What professional peaks do you hope to summit this year?

In the cold, short days of winter, it is hard to think about the sweet freedom of summer and all that those sunny, warm days have to offer. However, it is the season for application deadlines, which means that those of us who want to participate in specific academic programs or experiences are looking past remaining units of study, testing schedules, and the daily grind of second semester to the many opportunities available for learning and growth during our precious time off.

This year, I decided to apply for two programs at Oxford University, the pinnacle of academic challenge for a student of literature and a life long dream for this high school English teacher. For each application, I was asked to craft a statement of purpose. Below are my thoughts on why it is essential to challenge ourselves to climb metaphoric peaks as learners and teachers. Crossing the threshold of submitting the applications was the first step in my climb. What peaks do you hope to summit this summer?

I’ve found that the best times in my life are the moments where I’ve challenged myself to do something I never thought I could do. These moments are not meant to competitively promote myself to some false sense of accomplishment, but are experiences that help me to realize or refine particular aspects of my character as I work towards accomplishing a difficult task or becoming a better person.

For example, living in Denver, Colorado, mere hours away from the Rocky Mountains, provides all kinds of opportunities to challenge myself physically. This summer, I accomplished an incredible feat when I successfully hiked my first 14,000-foot peak. This experience required that I prepare my body through training, move past anxieties to achieve my goal and rely on others encouragement and support to reach the summit.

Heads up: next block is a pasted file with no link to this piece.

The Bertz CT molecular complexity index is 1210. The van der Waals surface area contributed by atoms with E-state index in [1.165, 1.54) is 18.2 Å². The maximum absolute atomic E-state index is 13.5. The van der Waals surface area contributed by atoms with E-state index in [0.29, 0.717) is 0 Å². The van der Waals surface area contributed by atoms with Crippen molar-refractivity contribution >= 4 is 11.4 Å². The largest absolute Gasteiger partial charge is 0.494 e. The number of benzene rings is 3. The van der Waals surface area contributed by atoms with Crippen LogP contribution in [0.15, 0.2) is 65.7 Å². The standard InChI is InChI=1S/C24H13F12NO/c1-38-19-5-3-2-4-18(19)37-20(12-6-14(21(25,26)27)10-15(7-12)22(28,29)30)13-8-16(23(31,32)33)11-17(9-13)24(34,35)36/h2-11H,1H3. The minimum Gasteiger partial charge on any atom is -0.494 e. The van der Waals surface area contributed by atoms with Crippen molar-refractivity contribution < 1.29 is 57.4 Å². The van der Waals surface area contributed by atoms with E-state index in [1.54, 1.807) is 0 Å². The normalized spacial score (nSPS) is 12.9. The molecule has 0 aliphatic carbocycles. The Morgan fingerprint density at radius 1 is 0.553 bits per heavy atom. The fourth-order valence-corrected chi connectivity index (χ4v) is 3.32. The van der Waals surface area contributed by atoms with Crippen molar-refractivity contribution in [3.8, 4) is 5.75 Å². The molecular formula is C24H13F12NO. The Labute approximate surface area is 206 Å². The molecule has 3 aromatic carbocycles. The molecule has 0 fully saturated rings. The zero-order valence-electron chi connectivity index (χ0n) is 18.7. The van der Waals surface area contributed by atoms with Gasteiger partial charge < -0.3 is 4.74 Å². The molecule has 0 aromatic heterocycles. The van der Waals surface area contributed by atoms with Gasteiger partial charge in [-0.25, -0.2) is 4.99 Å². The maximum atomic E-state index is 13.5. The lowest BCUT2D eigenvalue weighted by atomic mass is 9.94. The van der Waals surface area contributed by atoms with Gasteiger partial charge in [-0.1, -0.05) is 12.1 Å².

As an educator, I want my students to approach their learning with the same kind of focus, determination and support. While not everything that we do in my class equates scaling a peak, each of my students has a specific set of challenges that I am helping them train for with daily reading, writing, speaking and listening tasks. I work hard to promote a growth mindset in my students and know that being able to model my own growth process for them is essential to establishing my ethos as their support along the way.

In an effort to model this for them in a professional setting, the educational peak I’ve set out to scale is to become a teacher leader within a variety of contexts.

I started this process five years ago through my work with the Center for Teaching Quality, where I was able to spend a year working as a Teacherpreneur. In this unique hybrid position, I spent my mornings in a traditional classroom setting and spent my afternoons participating in a variety of advocacy efforts at the local, state and national levels. I worked with legislators to refine teacher and student assessment measures, wrote curriculum aligned to the new English Language Arts Standards and supported local teachers with the implementation of these policies.

Though I’ve returned full time to the classroom, I continue to be invited to speak and write for educational stakeholders about policies and issues facing states across the U.S. Finding success in each new experience is like climbing another mountain. I train my brain to review all sides of an issue to ensure that I am providing a fair and balanced perspective of the topics I address. I learn to overcome anxiety when speaking in front of large and sometimes discordant audiences and I find groups of peers to support me emotionally and academically in my efforts.

While I am very proud of the many opportunities and successes I’ve had as a teacher leader, I am also very aware of my need to find balance in my efforts. No amount of professional success outside of the classroom can have as much impact as the day-to-day work I do with the 100-150 teenagers I’m assigned each year.

I can think of no better way to strike this balance than to become a student again myself. I admit that I often forget how difficult it is to be the learner in an academic environment. Pushing myself to be challenged in the same ways I strive to challenge my students will allow me to be authentically empathetic to their process and have a better sense of what will work best pedagogically. Pushing myself to do this as a student at Oxford University ensures that I am not just going for a small day hike, but am challenging myself to climb the 14,000-foot peak of academic experiences.

This summer, I am eager to engage in a plethora of academic activities that will push me to be a better teacher, learner and human. I’m eager to engage with a community of learners who are seeking the same level of challenge and growth and am excited to see the views that reaching this pinnacle of growth and success will allow.

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